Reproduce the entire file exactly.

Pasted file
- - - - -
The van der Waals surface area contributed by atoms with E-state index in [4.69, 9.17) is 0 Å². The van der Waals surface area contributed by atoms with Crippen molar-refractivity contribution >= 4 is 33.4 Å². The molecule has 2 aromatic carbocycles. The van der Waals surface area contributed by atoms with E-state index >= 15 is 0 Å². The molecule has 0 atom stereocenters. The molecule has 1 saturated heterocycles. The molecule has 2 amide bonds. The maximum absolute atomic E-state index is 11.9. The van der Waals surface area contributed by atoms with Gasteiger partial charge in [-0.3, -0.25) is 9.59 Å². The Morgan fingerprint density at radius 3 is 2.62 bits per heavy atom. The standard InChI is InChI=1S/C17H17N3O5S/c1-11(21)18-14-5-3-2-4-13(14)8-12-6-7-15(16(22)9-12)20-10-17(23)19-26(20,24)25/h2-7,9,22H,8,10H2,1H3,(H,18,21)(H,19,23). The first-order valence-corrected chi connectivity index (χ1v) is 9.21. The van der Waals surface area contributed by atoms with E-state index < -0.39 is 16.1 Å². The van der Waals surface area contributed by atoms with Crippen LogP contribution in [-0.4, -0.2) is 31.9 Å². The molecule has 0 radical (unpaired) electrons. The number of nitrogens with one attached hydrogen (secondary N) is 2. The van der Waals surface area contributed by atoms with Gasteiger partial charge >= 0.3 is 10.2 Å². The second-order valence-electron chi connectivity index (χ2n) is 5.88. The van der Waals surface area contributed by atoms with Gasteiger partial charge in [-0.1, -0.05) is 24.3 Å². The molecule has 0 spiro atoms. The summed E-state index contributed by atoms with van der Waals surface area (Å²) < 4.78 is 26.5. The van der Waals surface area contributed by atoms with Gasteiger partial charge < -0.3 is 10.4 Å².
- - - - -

The van der Waals surface area contributed by atoms with E-state index in [4.69, 9.17) is 0 Å². The van der Waals surface area contributed by atoms with Crippen molar-refractivity contribution >= 4 is 33.4 Å². The molecule has 2 aromatic carbocycles. The van der Waals surface area contributed by atoms with E-state index >= 15 is 0 Å². The molecule has 0 atom stereocenters. The molecule has 1 saturated heterocycles. The molecule has 2 amide bonds. The maximum absolute atomic E-state index is 11.9. The van der Waals surface area contributed by atoms with Gasteiger partial charge in [-0.3, -0.25) is 9.59 Å². The Morgan fingerprint density at radius 3 is 2.62 bits per heavy atom. The standard InChI is InChI=1S/C17H17N3O5S/c1-11(21)18-14-5-3-2-4-13(14)8-12-6-7-15(16(22)9-12)20-10-17(23)19-26(20,24)25/h2-7,9,22H,8,10H2,1H3,(H,18,21)(H,19,23). The first-order valence-corrected chi connectivity index (χ1v) is 9.21. The van der Waals surface area contributed by atoms with E-state index < -0.39 is 16.1 Å². The van der Waals surface area contributed by atoms with Crippen LogP contribution in [-0.4, -0.2) is 31.9 Å². The molecule has 0 radical (unpaired) electrons. The number of nitrogens with one attached hydrogen (secondary N) is 2. The van der Waals surface area contributed by atoms with Gasteiger partial charge >= 0.3 is 10.2 Å². The second-order valence-electron chi connectivity index (χ2n) is 5.88. The van der Waals surface area contributed by atoms with Gasteiger partial charge in [-0.1, -0.05) is 24.3 Å². The molecule has 0 spiro atoms. The summed E-state index contributed by atoms with van der Waals surface area (Å²) < 4.78 is 26.5. The van der Waals surface area contributed by atoms with Gasteiger partial charge < -0.3 is 10.4 Å².